Rolling Out

Lance Rios inspires with ‘Being Latino’ initiative

Lance 1

Lance Antonio Rios is the creator of  Being Latino (www.beinglatino.us). The company serves as a communication platform designed to educate, entertain and connect people across the global Latino spectrum. Shortly after starting Being Latino, Lance teamed up with Hispanicize and has been working with Manny Ruiz, Cristy Clavijo-Kish and Angela Ruiz to form one conglomerate of Latino social media networks and services to brands. The team developed a Facebook fan page for the site, and it experienced tremendous growth and has already harnessed over 60,000 fans with an additional 170+ Latino-based fan pages on Facebook, a following on Google Buzz, Twitter, YouTube and WordPress, which equates to a total reach of more than 200,000 people.


Rios recently spoke with rolling out about what inspires him and how he thrives in business.


What inspired you to start a new business? How did the idea for your business come about?

There needed to be a place for Latinos, of all backgrounds, to come together to talk about issues that affect our community and share stories of the happenings of the Latino world from a US perspective. At the time, there were no other online outlets that I felt truly captured this aspect of Latinidad, so I figured I’d create it.


What motivates you as an entrepreneur?

Every day is a new day, the opportunity to implement a new idea, an opportunity to continually grow the company as much as I dream. There’s nothing more invigorating than building your own business from the ground up and seeing things that were just ideas come to fruition, reason why I’m excited to be part of the Miller Lite Tap the Future business plan competition. It’s going to be very interesting watching teams of entrepreneurs working to create their own dream.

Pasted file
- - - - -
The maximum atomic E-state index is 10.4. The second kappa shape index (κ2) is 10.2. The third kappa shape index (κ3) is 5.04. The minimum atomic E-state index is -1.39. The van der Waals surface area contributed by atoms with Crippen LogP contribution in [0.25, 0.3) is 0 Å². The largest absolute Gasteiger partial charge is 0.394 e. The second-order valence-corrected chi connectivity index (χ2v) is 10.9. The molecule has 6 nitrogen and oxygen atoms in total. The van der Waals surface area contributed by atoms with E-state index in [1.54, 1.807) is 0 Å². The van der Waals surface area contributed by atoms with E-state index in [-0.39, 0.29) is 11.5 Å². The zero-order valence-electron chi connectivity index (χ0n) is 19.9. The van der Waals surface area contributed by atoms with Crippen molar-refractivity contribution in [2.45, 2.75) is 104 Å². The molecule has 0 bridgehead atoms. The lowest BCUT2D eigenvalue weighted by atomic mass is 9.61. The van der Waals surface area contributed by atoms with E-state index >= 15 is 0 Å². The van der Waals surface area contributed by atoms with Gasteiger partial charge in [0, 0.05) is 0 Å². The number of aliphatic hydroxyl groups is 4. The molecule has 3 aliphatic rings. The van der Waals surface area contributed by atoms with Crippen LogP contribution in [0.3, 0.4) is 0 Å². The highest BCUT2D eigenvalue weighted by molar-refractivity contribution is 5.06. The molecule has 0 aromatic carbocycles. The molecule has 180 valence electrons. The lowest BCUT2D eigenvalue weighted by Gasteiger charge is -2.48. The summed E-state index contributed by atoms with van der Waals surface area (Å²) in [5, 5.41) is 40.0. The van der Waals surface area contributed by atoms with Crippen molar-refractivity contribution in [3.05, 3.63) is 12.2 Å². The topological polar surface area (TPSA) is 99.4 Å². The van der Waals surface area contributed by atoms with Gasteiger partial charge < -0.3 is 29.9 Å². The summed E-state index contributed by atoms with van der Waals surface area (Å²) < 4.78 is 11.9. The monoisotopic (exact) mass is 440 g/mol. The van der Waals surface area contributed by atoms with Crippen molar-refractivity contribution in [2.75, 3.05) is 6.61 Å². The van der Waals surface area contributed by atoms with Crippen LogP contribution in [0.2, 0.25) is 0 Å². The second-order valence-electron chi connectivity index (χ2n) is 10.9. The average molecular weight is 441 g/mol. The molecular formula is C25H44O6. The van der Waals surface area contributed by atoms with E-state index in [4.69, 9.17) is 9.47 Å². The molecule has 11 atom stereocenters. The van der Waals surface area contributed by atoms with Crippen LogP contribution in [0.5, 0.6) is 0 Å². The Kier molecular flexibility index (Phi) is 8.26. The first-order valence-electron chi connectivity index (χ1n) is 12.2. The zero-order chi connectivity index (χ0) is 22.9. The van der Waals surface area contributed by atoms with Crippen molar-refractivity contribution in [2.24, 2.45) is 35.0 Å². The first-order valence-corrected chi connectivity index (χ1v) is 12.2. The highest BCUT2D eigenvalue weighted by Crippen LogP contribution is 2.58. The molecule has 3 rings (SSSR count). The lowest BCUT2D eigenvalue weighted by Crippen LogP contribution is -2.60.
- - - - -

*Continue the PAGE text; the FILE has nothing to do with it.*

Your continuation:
What team members do you recommend that entrepreneurs have on their Mastermind Team?

I’d say to have people who are reliable and want to be there because they believe in your mission. You need to communicate to everyone you choose to work with that the startup is probably one of the most fun environments to work in, but also one of the most grueling environments equally. Make sure that there is no one on your team who is constantly dropping the ball, everyone should be able to be responsible and hold their own weight.

What should a good business plan accomplish? What components should it contain in order to be effective? 

A good business plan is just like a bible. It should serve as a base for lining up what needs to be completed in a methodical fashion, which leads to an end goal of some sort. With that said, just like bibles are open to interpretation and messaging is applied to modern day times, a business plan is similar. To be able to build a business, you need to be able to adjust where necessary, even if it’s not written in the plan. As a judge for Miller Lite Tap the Future, I want to make sure that the owners are aware of the weaknesses in their plan and I will test how easy they can adapt to unforeseen circumstances.

What are the top three questions to ask when determining your readiness for an entrepreneurial venture?

·         Are you willing to sacrifice for this product/venture financially, socially and at times work days without sleep?

·         Could you see yourself doing this, happily for the next 20 years?

·         Is this a product/venture that is totally unlike anything else currently and what is the opportunity to scale this financial in 5 years, 10 years, etc.

What would you say are the top three skills and/or characteristics needed to be a successful entrepreneur?